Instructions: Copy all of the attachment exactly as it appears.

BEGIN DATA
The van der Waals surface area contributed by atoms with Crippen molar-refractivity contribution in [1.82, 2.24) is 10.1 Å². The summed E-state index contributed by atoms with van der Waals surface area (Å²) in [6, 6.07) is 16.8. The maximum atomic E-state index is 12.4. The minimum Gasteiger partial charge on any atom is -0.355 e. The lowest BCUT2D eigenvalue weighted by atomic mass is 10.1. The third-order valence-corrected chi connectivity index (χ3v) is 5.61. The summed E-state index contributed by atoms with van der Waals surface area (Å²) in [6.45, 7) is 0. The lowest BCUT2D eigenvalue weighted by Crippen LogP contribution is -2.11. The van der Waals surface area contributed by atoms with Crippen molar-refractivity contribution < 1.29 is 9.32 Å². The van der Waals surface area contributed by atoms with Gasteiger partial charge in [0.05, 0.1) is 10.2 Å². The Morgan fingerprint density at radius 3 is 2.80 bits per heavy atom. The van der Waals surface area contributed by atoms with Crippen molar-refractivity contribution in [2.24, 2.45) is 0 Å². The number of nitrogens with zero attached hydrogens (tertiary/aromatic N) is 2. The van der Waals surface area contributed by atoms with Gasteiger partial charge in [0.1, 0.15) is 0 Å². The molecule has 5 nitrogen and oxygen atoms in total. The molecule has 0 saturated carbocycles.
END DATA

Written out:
The van der Waals surface area contributed by atoms with Crippen molar-refractivity contribution in [1.82, 2.24) is 10.1 Å². The summed E-state index contributed by atoms with van der Waals surface area (Å²) in [6, 6.07) is 16.8. The maximum atomic E-state index is 12.4. The minimum Gasteiger partial charge on any atom is -0.355 e. The lowest BCUT2D eigenvalue weighted by atomic mass is 10.1. The third-order valence-corrected chi connectivity index (χ3v) is 5.61. The summed E-state index contributed by atoms with van der Waals surface area (Å²) in [6.45, 7) is 0. The lowest BCUT2D eigenvalue weighted by Crippen LogP contribution is -2.11. The van der Waals surface area contributed by atoms with Crippen molar-refractivity contribution < 1.29 is 9.32 Å². The van der Waals surface area contributed by atoms with Gasteiger partial charge in [0.05, 0.1) is 10.2 Å². The Morgan fingerprint density at radius 3 is 2.80 bits per heavy atom. The van der Waals surface area contributed by atoms with Crippen molar-refractivity contribution in [2.24, 2.45) is 0 Å². The number of nitrogens with zero attached hydrogens (tertiary/aromatic N) is 2. The van der Waals surface area contributed by atoms with Gasteiger partial charge in [0.1, 0.15) is 0 Å². The molecule has 5 nitrogen and oxygen atoms in total. The molecule has 0 saturated carbocycles.